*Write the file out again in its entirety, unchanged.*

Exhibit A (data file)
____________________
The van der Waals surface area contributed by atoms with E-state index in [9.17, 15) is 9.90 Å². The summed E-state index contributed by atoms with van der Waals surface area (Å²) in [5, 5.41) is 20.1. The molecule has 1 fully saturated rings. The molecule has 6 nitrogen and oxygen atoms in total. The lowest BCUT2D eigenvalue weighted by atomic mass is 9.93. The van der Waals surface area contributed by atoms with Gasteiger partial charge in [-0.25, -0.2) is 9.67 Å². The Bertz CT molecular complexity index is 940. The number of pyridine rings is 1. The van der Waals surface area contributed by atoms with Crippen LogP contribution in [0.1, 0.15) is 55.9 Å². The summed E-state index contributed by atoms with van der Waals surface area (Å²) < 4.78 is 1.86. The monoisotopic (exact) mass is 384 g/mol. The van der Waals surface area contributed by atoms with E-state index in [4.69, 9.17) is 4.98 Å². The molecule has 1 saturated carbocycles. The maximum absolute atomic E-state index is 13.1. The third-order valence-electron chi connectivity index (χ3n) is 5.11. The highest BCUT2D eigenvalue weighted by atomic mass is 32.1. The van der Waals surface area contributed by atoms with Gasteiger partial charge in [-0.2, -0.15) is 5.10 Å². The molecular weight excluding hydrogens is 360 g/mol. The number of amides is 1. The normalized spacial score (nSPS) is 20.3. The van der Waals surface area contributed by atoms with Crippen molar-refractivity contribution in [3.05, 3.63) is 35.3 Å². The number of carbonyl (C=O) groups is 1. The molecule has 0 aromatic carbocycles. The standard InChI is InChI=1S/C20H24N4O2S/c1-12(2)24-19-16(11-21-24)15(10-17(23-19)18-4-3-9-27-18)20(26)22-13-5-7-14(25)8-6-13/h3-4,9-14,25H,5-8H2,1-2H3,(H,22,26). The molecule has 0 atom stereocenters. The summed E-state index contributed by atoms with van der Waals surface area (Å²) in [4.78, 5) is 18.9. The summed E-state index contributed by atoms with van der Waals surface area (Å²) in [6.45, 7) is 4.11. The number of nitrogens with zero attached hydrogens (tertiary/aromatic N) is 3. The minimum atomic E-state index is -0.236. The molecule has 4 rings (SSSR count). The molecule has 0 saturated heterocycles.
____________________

The van der Waals surface area contributed by atoms with E-state index in [9.17, 15) is 9.90 Å². The summed E-state index contributed by atoms with van der Waals surface area (Å²) in [5, 5.41) is 20.1. The molecule has 1 fully saturated rings. The molecule has 6 nitrogen and oxygen atoms in total. The lowest BCUT2D eigenvalue weighted by atomic mass is 9.93. The van der Waals surface area contributed by atoms with Gasteiger partial charge in [-0.25, -0.2) is 9.67 Å². The Bertz CT molecular complexity index is 940. The number of pyridine rings is 1. The van der Waals surface area contributed by atoms with Crippen LogP contribution in [0.1, 0.15) is 55.9 Å². The summed E-state index contributed by atoms with van der Waals surface area (Å²) < 4.78 is 1.86. The monoisotopic (exact) mass is 384 g/mol. The van der Waals surface area contributed by atoms with E-state index in [4.69, 9.17) is 4.98 Å². The molecule has 1 saturated carbocycles. The maximum absolute atomic E-state index is 13.1. The third-order valence-electron chi connectivity index (χ3n) is 5.11. The highest BCUT2D eigenvalue weighted by atomic mass is 32.1. The van der Waals surface area contributed by atoms with Gasteiger partial charge in [-0.2, -0.15) is 5.10 Å². The molecular weight excluding hydrogens is 360 g/mol. The number of amides is 1. The normalized spacial score (nSPS) is 20.3. The van der Waals surface area contributed by atoms with Crippen molar-refractivity contribution in [3.05, 3.63) is 35.3 Å². The number of carbonyl (C=O) groups is 1. The molecule has 0 aromatic carbocycles. The standard InChI is InChI=1S/C20H24N4O2S/c1-12(2)24-19-16(11-21-24)15(10-17(23-19)18-4-3-9-27-18)20(26)22-13-5-7-14(25)8-6-13/h3-4,9-14,25H,5-8H2,1-2H3,(H,22,26). The molecule has 0 atom stereocenters. The summed E-state index contributed by atoms with van der Waals surface area (Å²) in [4.78, 5) is 18.9. The summed E-state index contributed by atoms with van der Waals surface area (Å²) in [6.45, 7) is 4.11. The number of nitrogens with zero attached hydrogens (tertiary/aromatic N) is 3. The minimum atomic E-state index is -0.236. The molecule has 4 rings (SSSR count). The molecule has 0 saturated heterocycles.